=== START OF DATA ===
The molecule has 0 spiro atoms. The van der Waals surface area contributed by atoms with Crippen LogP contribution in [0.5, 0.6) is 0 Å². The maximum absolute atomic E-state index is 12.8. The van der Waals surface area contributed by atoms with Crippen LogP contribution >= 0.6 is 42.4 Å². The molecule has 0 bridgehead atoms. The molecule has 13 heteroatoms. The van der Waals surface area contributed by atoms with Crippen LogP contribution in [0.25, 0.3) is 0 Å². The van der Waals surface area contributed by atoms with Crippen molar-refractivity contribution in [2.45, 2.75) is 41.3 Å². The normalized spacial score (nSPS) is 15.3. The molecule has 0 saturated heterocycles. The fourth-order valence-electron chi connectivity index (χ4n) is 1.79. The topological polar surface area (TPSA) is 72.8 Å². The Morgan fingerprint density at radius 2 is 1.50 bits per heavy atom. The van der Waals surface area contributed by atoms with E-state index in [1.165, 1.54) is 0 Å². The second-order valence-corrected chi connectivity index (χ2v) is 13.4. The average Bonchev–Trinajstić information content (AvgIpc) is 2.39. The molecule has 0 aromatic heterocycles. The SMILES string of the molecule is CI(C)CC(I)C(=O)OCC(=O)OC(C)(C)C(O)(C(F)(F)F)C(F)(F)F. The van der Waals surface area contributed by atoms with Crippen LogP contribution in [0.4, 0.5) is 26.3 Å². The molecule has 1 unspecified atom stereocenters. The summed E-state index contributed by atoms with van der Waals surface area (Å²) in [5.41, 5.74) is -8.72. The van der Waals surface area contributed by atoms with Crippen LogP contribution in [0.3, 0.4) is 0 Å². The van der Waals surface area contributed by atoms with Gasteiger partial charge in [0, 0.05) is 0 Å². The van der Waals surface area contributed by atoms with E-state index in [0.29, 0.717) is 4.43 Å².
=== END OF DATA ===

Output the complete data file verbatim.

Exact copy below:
The molecule has 0 spiro atoms. The van der Waals surface area contributed by atoms with Crippen LogP contribution in [0.5, 0.6) is 0 Å². The maximum absolute atomic E-state index is 12.8. The van der Waals surface area contributed by atoms with Crippen LogP contribution >= 0.6 is 42.4 Å². The molecule has 0 bridgehead atoms. The molecule has 13 heteroatoms. The van der Waals surface area contributed by atoms with Crippen LogP contribution in [0.25, 0.3) is 0 Å². The van der Waals surface area contributed by atoms with Crippen molar-refractivity contribution in [2.45, 2.75) is 41.3 Å². The normalized spacial score (nSPS) is 15.3. The molecule has 0 saturated heterocycles. The fourth-order valence-electron chi connectivity index (χ4n) is 1.79. The topological polar surface area (TPSA) is 72.8 Å². The Morgan fingerprint density at radius 2 is 1.50 bits per heavy atom. The van der Waals surface area contributed by atoms with E-state index in [1.165, 1.54) is 0 Å². The second-order valence-corrected chi connectivity index (χ2v) is 13.4. The average Bonchev–Trinajstić information content (AvgIpc) is 2.39. The molecule has 0 aromatic heterocycles. The SMILES string of the molecule is CI(C)CC(I)C(=O)OCC(=O)OC(C)(C)C(O)(C(F)(F)F)C(F)(F)F. The van der Waals surface area contributed by atoms with Crippen LogP contribution in [0.4, 0.5) is 26.3 Å². The molecule has 1 unspecified atom stereocenters. The summed E-state index contributed by atoms with van der Waals surface area (Å²) in [5.41, 5.74) is -8.72. The van der Waals surface area contributed by atoms with Crippen LogP contribution in [0.3, 0.4) is 0 Å². The van der Waals surface area contributed by atoms with Gasteiger partial charge in [0, 0.05) is 0 Å². The van der Waals surface area contributed by atoms with E-state index in [0.29, 0.717) is 4.43 Å².